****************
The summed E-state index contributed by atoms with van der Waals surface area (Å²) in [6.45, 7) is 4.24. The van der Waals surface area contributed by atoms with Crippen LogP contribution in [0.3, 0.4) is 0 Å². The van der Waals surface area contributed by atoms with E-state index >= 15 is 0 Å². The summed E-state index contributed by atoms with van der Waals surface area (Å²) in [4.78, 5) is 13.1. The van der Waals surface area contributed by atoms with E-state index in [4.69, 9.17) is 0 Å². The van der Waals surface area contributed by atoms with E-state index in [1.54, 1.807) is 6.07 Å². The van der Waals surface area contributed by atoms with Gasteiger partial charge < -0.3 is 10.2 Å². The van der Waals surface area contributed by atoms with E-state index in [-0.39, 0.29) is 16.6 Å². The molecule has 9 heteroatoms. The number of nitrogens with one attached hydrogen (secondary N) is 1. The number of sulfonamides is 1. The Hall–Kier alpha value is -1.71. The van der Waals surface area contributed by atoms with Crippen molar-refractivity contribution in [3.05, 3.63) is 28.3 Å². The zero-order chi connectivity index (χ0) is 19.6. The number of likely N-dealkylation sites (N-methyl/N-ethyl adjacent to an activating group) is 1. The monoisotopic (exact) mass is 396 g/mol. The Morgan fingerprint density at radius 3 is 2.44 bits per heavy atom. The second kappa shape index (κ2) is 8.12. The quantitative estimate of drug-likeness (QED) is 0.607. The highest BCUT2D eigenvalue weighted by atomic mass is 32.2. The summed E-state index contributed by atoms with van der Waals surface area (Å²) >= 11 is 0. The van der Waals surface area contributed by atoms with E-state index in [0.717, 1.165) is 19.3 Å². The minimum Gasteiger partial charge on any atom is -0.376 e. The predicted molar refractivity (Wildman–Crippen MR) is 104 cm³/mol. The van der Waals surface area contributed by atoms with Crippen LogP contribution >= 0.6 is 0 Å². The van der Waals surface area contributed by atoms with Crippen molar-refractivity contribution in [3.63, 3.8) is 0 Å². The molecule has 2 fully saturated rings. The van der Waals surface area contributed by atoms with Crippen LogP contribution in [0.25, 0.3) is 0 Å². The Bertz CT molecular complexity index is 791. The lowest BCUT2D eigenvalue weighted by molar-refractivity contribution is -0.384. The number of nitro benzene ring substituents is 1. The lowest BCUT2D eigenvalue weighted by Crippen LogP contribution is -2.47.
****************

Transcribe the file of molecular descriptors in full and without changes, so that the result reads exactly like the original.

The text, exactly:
The summed E-state index contributed by atoms with van der Waals surface area (Å²) in [6.45, 7) is 4.24. The van der Waals surface area contributed by atoms with Crippen LogP contribution in [0.3, 0.4) is 0 Å². The van der Waals surface area contributed by atoms with E-state index >= 15 is 0 Å². The summed E-state index contributed by atoms with van der Waals surface area (Å²) in [4.78, 5) is 13.1. The van der Waals surface area contributed by atoms with E-state index in [4.69, 9.17) is 0 Å². The van der Waals surface area contributed by atoms with E-state index in [1.54, 1.807) is 6.07 Å². The van der Waals surface area contributed by atoms with Gasteiger partial charge < -0.3 is 10.2 Å². The van der Waals surface area contributed by atoms with E-state index in [-0.39, 0.29) is 16.6 Å². The molecule has 9 heteroatoms. The number of nitrogens with one attached hydrogen (secondary N) is 1. The number of sulfonamides is 1. The Hall–Kier alpha value is -1.71. The van der Waals surface area contributed by atoms with Crippen molar-refractivity contribution in [3.05, 3.63) is 28.3 Å². The zero-order chi connectivity index (χ0) is 19.6. The number of likely N-dealkylation sites (N-methyl/N-ethyl adjacent to an activating group) is 1. The monoisotopic (exact) mass is 396 g/mol. The Morgan fingerprint density at radius 3 is 2.44 bits per heavy atom. The second kappa shape index (κ2) is 8.12. The quantitative estimate of drug-likeness (QED) is 0.607. The highest BCUT2D eigenvalue weighted by atomic mass is 32.2. The summed E-state index contributed by atoms with van der Waals surface area (Å²) >= 11 is 0. The van der Waals surface area contributed by atoms with E-state index in [0.717, 1.165) is 19.3 Å². The minimum Gasteiger partial charge on any atom is -0.376 e. The predicted molar refractivity (Wildman–Crippen MR) is 104 cm³/mol. The van der Waals surface area contributed by atoms with Crippen LogP contribution >= 0.6 is 0 Å². The van der Waals surface area contributed by atoms with Crippen molar-refractivity contribution in [3.63, 3.8) is 0 Å². The molecule has 2 fully saturated rings. The van der Waals surface area contributed by atoms with Crippen LogP contribution in [0.25, 0.3) is 0 Å². The Bertz CT molecular complexity index is 791. The lowest BCUT2D eigenvalue weighted by molar-refractivity contribution is -0.384. The number of nitro benzene ring substituents is 1. The lowest BCUT2D eigenvalue weighted by Crippen LogP contribution is -2.47.